Sedentary Work Exerting up to 10 pounds (4.5 kg) of force occasionally and/or a negligible amount of force frequently or constantly to lift, carry, push, pull, or otherwise move objects, including the human body. Sedentary work involves sitting most of the time, but may involve walking or standing for brief periods of time. Jobs are sedentary if walking and standing are required only occasionally and other sedentary criteria are met.

Light Work Exerting up to 20 pounds (9.1 kg) of force occasionally and/or up to 10 pounds (4.5 kg) of force frequently, and/or negligible amount of force constantly to move objects. Physical demand requirements are in excess of those for Sedentary Work. Light Work usually requires walking or standing to a significant degree. However, if the use of the arm and/or leg controls requires exertion of forces greater than that for Sedentary Work and the worker sits most the time, the job is rated Light Work.

Medium Work Exerting up to 50 (22.7 kg) pounds of force occasionally, and/or up to 25 pounds (11.3 kg) of force frequently, and/or up to 10 pounds (4.5 kg) of forces constantly to move objects.

Heavy Work Exerting up to 100 pounds (45.4 kg) of force occasionally, and/or up to 50 pounds (22.7 kg) of force frequently, and/or in excess of 20 pounds (9.1 kg) of force constantly to move objects.

Very Heavy Work Exerting in excess of 100 pounds (45.4 kg) of force occasionally, and/or in excess of 50 pounds (22.7 kg) of force frequently, and/or in excess of 20 pounds (9.1 kg) of force constantly to move objects.

Job Classification

In most duration tables, five job classifications are displayed. These job classifications are based on the amount of physical effort required to perform the work. The classifications correspond to the Strength Factor classifications described in the United States Department of Labor's Dictionary of Occupational Titles. The following definitions are quoted directly from that publication.

Sedentary Work Exerting up to 10 pounds (4.5 kg) of force occasionally and/or a negligible amount of force frequently or constantly to lift, carry, push, pull, or otherwise move objects, including the human body. Sedentary work involves sitting most of the time, but may involve walking or standing for brief periods of time. Jobs are sedentary if walking and standing are required only occasionally and other sedentary criteria are met.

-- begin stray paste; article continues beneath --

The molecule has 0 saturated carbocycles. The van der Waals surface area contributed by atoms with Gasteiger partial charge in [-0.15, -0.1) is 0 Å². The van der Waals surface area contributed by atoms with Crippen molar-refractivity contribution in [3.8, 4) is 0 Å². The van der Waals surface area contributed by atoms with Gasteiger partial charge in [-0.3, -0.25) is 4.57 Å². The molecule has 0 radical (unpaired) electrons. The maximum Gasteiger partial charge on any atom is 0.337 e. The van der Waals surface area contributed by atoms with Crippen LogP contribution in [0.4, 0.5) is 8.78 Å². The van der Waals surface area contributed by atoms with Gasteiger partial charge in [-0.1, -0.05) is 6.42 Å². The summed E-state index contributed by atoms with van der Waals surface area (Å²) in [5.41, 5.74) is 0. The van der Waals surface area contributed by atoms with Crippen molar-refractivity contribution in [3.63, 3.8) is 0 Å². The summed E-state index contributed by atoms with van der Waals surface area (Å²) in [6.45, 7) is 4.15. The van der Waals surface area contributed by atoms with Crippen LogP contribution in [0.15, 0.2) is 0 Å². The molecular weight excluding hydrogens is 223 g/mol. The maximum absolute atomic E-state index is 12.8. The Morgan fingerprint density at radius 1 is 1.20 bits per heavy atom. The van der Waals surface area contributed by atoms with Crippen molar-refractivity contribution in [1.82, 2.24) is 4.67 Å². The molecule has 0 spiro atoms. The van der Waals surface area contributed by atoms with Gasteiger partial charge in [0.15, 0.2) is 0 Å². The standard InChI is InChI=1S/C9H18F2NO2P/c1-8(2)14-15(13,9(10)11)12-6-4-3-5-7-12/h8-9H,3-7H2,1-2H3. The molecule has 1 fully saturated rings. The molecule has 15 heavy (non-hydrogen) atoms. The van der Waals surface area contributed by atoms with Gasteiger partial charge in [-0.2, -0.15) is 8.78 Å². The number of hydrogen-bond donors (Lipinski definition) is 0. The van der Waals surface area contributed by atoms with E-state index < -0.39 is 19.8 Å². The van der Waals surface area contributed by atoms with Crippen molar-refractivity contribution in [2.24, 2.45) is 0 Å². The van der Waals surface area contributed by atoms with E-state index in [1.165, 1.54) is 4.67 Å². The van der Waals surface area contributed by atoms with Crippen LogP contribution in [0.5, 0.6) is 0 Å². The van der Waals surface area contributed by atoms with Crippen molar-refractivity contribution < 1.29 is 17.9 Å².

Light Work Exerting up to 20 pounds (9.1 kg) of force occasionally and/or up to 10 pounds (4.5 kg) of force frequently, and/or negligible amount of force constantly to move objects. Physical demand requirements are in excess of those for Sedentary Work. Light Work usually requires walking or standing to a significant degree. However, if the use of the arm and/or leg controls requires exertion of forces greater than that for Sedentary Work and the worker sits most the time, the job is rated Light Work.

Medium Work Exerting up to 50 (22.7 kg) pounds of force occasionally, and/or up to 25 pounds (11.3 kg) of force frequently, and/or up to 10 pounds (4.5 kg) of forces constantly to move objects.

Heavy Work Exerting up to 100 pounds (45.4 kg) of force occasionally, and/or up to 50 pounds (22.7 kg) of force frequently, and/or in excess of 20 pounds (9.1 kg) of force constantly to move objects.

Very Heavy Work Exerting in excess of 100 pounds (45.4 kg) of force occasionally, and/or in excess of 50 pounds (22.7 kg) of force frequently, and/or in excess of 20 pounds (9.1 kg) of force constantly to move objects.

Marshall-Marchetti Operation


Related Terms

  • Bladder Neck Suspension
  • Marshall-Marchetti-Krantz Procedure
  • Vesicourethropexy

Specialists

  • Gynecologist
  • Urologist

Comorbid Conditions

Factors Influencing Duration

Factors that influence the length of disability include any postsurgery complications such as infection, hemorrhage, urinary retention, chronic inflammation, and pain of the pubic bone area (pubic symphysis).

Medical Codes

ICD-9-CM:
59.5 - Retropubic Urethral Suspension; Burch Procedure; Marshall-Marchetti-Krantz Operation; Suture of Periurethral Tissue to Symphysis Pubis; Urethra Suspension NOS

Overview

The Marshall-Marchetti operation is performed to relieve stress urinary incontinence in women. There are many terms for this type of procedure, including bladder neck suspension and vesicourethropexy (vesico means bladder, and urethropexy means surgical fixation of the urethra).

In this surgical procedure, the lower part of the bladder that connects to the urethra and bladder neck is raised and repositioned higher in the pelvis. As a result, the muscles of the pelvic floor can squeeze more effectively, thus helping the individual have more control over urination and less leakage from the bladder. Sutures applied between the bladder and nearby structures or tissues hold the bladder in a more functional position.

Multiple procedures similar to the Marshall-Marchetti procedure, including the Burch procedure, have been developed to control female stress incontinence. In fact, the surgical procedures used for stress urinary incontinence (SUI) are in a state of flux. The Marshall-Marchetti procedure is infrequently used at this time, and has been replaced by laparoscopic and transvaginal procedures, which frequently use tissue to support the urethra and bladder neck.